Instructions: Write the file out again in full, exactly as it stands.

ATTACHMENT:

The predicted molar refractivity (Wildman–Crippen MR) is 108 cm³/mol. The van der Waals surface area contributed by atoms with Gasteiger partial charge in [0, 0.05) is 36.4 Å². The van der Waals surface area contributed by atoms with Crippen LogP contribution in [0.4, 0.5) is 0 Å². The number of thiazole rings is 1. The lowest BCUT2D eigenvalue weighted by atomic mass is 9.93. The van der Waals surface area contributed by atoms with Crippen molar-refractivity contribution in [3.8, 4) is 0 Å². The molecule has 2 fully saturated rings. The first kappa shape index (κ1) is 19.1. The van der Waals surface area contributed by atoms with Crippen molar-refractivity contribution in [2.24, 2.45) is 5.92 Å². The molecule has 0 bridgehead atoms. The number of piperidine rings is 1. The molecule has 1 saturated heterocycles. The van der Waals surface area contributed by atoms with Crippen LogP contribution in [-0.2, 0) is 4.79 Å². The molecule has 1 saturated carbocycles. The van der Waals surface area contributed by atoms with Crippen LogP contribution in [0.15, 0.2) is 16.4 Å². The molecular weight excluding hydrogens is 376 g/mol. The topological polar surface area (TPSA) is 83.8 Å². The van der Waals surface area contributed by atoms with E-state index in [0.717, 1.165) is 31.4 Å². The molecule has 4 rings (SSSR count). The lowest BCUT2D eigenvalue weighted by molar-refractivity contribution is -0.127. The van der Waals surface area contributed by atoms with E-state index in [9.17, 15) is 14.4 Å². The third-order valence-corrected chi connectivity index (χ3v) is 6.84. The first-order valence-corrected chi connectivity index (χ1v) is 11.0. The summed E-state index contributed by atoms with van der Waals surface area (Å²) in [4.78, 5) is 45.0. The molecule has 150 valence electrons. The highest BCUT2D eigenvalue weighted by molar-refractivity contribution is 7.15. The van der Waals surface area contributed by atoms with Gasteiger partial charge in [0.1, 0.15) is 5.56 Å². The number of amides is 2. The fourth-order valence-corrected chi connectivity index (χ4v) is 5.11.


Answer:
The predicted molar refractivity (Wildman–Crippen MR) is 108 cm³/mol. The van der Waals surface area contributed by atoms with Gasteiger partial charge in [0, 0.05) is 36.4 Å². The van der Waals surface area contributed by atoms with Crippen LogP contribution in [0.4, 0.5) is 0 Å². The number of thiazole rings is 1. The lowest BCUT2D eigenvalue weighted by atomic mass is 9.93. The van der Waals surface area contributed by atoms with Crippen molar-refractivity contribution in [3.8, 4) is 0 Å². The molecule has 2 fully saturated rings. The first kappa shape index (κ1) is 19.1. The van der Waals surface area contributed by atoms with Crippen molar-refractivity contribution in [2.24, 2.45) is 5.92 Å². The molecule has 0 bridgehead atoms. The number of piperidine rings is 1. The molecule has 1 saturated heterocycles. The van der Waals surface area contributed by atoms with Crippen LogP contribution in [-0.2, 0) is 4.79 Å². The molecule has 1 saturated carbocycles. The van der Waals surface area contributed by atoms with Crippen LogP contribution in [0.15, 0.2) is 16.4 Å². The molecular weight excluding hydrogens is 376 g/mol. The topological polar surface area (TPSA) is 83.8 Å². The van der Waals surface area contributed by atoms with E-state index in [0.717, 1.165) is 31.4 Å². The molecule has 4 rings (SSSR count). The lowest BCUT2D eigenvalue weighted by molar-refractivity contribution is -0.127. The van der Waals surface area contributed by atoms with E-state index in [9.17, 15) is 14.4 Å². The third-order valence-corrected chi connectivity index (χ3v) is 6.84. The first-order valence-corrected chi connectivity index (χ1v) is 11.0. The summed E-state index contributed by atoms with van der Waals surface area (Å²) in [4.78, 5) is 45.0. The molecule has 150 valence electrons. The highest BCUT2D eigenvalue weighted by molar-refractivity contribution is 7.15. The van der Waals surface area contributed by atoms with Gasteiger partial charge in [0.1, 0.15) is 5.56 Å². The number of amides is 2. The fourth-order valence-corrected chi connectivity index (χ4v) is 5.11.